Past performance is not a reliable indicator of future performance. The forecasts given above are predictive in character. Whilst every effort has been taken to ensure that the assumptions on which the forecasts are based arereasonable, the forecasts may be affected by incorrect assumptions or by known or unknown risks and uncertainties. The results ultimately achieved may differ substantially from these forecasts.
Navigating Australian capital flows
The spending and saving behaviour of a cautious consumer
During 2012, we sought to outline Australia’s relative structuralfinancial strengths. Specifically, we discussed the characteristicsof: our net foreign debt (this burden ultimately lies withhouseholds, not the Australian Sovereign); our net foreign assets(diversified and of a significant scale); and, in the last edition, theidiosyncrasies of our current account (the growing importance ofequity flows and the declining influence of private-sector debt).In this edition, we focus on the Australian consumer, theirhistorical leveraging and new-found preference for saving. Withthe help of the annual National Accounts and the FinancialAccounts releases, we go beyond the raw savings rate and lookmore deeply into household’s ‘cash’ savings and their investmentbehaviour over the past two decades.
In the past 25 years, Australian households have experienced adramatic change in conditions. Over the three and a half yearsto September 1993, the standard variable mortgage rate almosthalved to 8.75% as inflation pressures abated; it subsequentlyaveraged 7.8% prior to the GFC rate-cut cycle. During those 15years, the unemployment rate also declined by almost 7ppts to4% as 3.2 million jobs were added, 62% of which were full time.Over this period, banks increasingly favoured housing. Mortgagedebt’s outperformance in the 1990s recession, weak corporatecredit demand thereafter, and mortgages’ favourable riskweighting under Basel I all supported a 16ppt increase in housingloans’ share of total bank lending, to 46% by 1995, and 58% by2010 (
The State of the Mortgage Market
, Guy Debelle, 2010).
As households increased leverage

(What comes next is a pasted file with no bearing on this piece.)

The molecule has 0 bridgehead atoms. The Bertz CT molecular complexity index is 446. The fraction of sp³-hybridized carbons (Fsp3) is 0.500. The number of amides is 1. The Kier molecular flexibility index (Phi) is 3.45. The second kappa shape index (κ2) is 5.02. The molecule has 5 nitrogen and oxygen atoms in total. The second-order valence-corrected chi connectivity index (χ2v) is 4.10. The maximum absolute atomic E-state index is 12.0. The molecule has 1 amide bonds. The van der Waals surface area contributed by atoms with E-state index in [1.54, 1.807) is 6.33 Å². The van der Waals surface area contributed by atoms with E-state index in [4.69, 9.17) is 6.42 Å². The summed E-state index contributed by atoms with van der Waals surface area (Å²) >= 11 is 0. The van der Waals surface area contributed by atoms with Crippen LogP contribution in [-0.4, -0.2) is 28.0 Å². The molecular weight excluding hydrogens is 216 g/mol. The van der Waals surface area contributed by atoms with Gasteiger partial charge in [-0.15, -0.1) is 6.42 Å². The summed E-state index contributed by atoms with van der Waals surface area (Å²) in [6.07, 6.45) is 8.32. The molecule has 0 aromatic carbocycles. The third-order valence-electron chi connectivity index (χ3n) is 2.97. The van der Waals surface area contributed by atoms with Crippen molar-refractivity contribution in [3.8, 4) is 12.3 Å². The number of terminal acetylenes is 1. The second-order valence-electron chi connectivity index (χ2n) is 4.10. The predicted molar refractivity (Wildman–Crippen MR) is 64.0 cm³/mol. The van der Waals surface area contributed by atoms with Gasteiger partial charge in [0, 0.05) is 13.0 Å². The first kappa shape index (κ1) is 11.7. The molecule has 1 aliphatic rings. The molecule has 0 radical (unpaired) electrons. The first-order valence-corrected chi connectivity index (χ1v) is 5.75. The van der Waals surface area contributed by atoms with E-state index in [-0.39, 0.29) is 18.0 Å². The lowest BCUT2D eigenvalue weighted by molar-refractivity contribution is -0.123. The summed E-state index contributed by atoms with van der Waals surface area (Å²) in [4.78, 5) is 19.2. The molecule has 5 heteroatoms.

-20020406080100120140160180Mar-77Mar-87Mar-97Mar-07-20020406080100120140160180%%total debtowner occupier housing debtinvestor housing debtother debtratio to income (lhs)
Sources: RBA, Westpac
–0.5ppt pa+0.8ppt pa–0.1ppt pa–1.1ppt pa
8 May 2013
In the past 25 years, Australian households haveexperienced a dramatic change in conditions. Interestrates and unemployment fell materially and remained low;all the while, financial innovation boomed.
This facilitated significant changes in consumer spending,saving and investing behaviour.
The 1990s saw households save little and increase theirleverage substantially as household net worth surged.
The tech bust and GFC resulted in Australian consumerstaking a hard look at their finances, but they are yet todeleverage in aggregate. To date, the leverage taken on byfirst home buyers and (at the margin) upgraders has offsetreductions made by existing borrowers.
The rise in the savings rate of the latter group pointsto leveraged households building an immediate bufferagainst a cyclical shock (likely via mortgage offsetaccounts).
In tandem with our Westpac–MI Consumer Sentimentsurvey, information from the Financial Accounts indicatesthat consumers are unlikely to unwind this buffer soon.Indeed, adverse conditions may see it rise further.
Rise in debt more than an adjustment to low rates
Interest expense* (lhs)Standard variable mortgage rate (rhs)
Sources: ABS, RBA, Westpac Economics*% of net disposable income.All data year to June.
Household worth rose dramatically
Net worth –super & insurance*Net worth –other*Net savings rate (rhs)
Sources: ABS, Westpac Economics
%of net disposable income
*Annual change in net worth,scaled by net disposable income.All data year to June.